Focus on strengths and weaknesses
A large part of planning how much time to spend on each subject will be based on how much attention you feel each subject requires.
Obviously, it is usually recommended to spend the majority of your time on those subjects, modules or topics that you have found more difficult. However, it is vital that you also spend due time focusing on traditional areas of academic strength.
Not only should you refresh those areas to make sure you are not caught out due to overconfidence in the exam, but there may be certain topics or elements within the general subject or module that you are less familiar with.
It is important, therefore, that every area of study is covered at least once, and that nothing is glossed over.
Strict yet flexible
Clearly, it is important both to create a revision plan and stick to it. Not only does this foster mental discipline, it also ensures that every topic area will be covered at least once in the run-up to each exam.
Falling behind early could mean that a crucial area is missed out, resulting in valuable marks being dropped. However, while I encourage you to stick to your plan as much as possible, you must be able to exert a degree of flexibility.
If one subject, module or topic takes longer than expected, then you should not panic, as hopefully the time can be made up in the planned “blank” space.
Furthermore, you must also make allowances for your life outside of revision. Playing sport, meeting friends and going to concerts are all important outlets you should use to blow off steam.
Total abstinence is not necessary – nor, indeed, is it practical – but you must make sure that you find a healthy balance, which is constantly reweighed in favour of revision as you get closer to the exams.
A device more commonly associated with creating revision notes, colour coding is a useful memory aid that can allow you to unify all the elements of your revision.
Whether coded per subject, per module or per topic, matching the colours in your plan to your revision notes can provide an important subconscious link that may help your memory recall in the exam.
Turn it into a poster
Having created your plan, we encourage that they are scaled up and then printed off, ideally to A3 or even A2 size. Having a physical version is useful for two reasons.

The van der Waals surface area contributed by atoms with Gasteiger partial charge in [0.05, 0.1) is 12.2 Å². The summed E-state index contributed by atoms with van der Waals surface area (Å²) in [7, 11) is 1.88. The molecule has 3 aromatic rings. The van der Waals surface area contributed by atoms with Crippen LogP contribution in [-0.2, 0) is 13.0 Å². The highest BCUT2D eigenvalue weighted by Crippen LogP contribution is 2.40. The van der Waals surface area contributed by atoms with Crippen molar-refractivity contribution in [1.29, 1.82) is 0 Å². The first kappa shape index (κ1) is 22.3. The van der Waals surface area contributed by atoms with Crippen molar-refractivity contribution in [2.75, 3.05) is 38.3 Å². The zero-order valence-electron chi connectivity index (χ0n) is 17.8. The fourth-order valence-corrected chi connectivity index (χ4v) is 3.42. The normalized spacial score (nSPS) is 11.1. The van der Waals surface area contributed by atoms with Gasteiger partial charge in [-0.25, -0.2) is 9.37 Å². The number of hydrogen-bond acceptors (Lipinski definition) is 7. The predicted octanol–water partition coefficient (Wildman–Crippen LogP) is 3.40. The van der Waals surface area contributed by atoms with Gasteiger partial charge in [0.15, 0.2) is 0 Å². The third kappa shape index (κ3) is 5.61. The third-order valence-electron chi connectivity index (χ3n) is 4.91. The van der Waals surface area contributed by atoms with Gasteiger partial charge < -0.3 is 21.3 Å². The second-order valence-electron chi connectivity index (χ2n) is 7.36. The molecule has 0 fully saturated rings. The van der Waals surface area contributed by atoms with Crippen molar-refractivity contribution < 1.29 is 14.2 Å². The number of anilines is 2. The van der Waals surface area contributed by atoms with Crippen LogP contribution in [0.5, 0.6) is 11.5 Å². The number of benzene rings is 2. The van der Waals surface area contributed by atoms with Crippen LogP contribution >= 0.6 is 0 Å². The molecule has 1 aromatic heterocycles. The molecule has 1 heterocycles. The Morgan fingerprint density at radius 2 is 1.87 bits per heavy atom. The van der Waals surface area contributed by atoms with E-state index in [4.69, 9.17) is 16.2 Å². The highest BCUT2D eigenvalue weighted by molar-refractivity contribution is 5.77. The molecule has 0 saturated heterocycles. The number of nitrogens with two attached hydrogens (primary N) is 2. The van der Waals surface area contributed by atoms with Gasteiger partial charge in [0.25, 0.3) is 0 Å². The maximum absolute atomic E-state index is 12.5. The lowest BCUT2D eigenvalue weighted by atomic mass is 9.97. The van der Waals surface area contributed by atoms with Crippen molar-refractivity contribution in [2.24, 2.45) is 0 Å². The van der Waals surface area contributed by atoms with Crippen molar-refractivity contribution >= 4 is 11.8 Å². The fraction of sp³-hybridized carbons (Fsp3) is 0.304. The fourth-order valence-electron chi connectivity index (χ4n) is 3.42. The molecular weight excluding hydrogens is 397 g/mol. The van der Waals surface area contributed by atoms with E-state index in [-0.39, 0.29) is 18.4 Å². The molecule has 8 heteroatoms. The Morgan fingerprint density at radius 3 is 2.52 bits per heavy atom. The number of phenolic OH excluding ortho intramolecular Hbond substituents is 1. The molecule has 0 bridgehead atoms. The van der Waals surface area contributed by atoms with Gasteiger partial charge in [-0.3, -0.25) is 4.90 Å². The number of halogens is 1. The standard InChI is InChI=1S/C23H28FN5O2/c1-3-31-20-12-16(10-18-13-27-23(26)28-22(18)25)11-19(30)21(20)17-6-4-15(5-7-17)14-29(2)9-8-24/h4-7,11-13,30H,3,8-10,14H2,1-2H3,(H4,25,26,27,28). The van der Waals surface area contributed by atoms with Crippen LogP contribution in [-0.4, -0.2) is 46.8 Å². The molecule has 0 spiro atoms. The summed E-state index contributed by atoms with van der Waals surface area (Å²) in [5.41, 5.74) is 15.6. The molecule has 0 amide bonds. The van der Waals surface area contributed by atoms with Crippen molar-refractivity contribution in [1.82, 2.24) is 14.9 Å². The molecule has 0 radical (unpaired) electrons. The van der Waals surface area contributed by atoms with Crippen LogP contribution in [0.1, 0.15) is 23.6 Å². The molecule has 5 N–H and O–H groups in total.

Firstly, the larger your plan, the more room you may have to make any additional notes to comment on each revision session – for instance, to note if you had time to explore additional topic areas, or if there was not enough time to finish certain topics.
Secondly, a physical copy will provide the means for some well-needed catharsis, allowing you to tick off the days as the exams approach.
A balance of these eight elements will help you create a comprehensive and well-organised revision plan, regulated by frequent practice of both past papers and mock exams. The tough part of the process is making sure you stick to it.
William Stadlen is Director and Lead Consultant at Holland Park Tuition & Education Consultants
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In Health and Social Care, we assess 8 of the 12 units through coursework. The amount of coursework students must complete depends on the award they are entered for. Check the specification section for more details.
The coursework assignments involve a number of activities including:
- investigative reports;
- case studies;
- a health education campaign; and
- the design of an information pack.
Each coursework unit is worth 16.66 percent of a full GCE. Teachers mark the coursework items and we moderate them. Centres must submit coursework for moderation in January or May.
Teachers must guide and advise students in the production of their coursework. While some work, particularly in the early planning stages, may take part in groups, the input of the individual student must be clearly identified and the judgements and conclusions reached be his/her own.
For more information on coursework, see the full specification.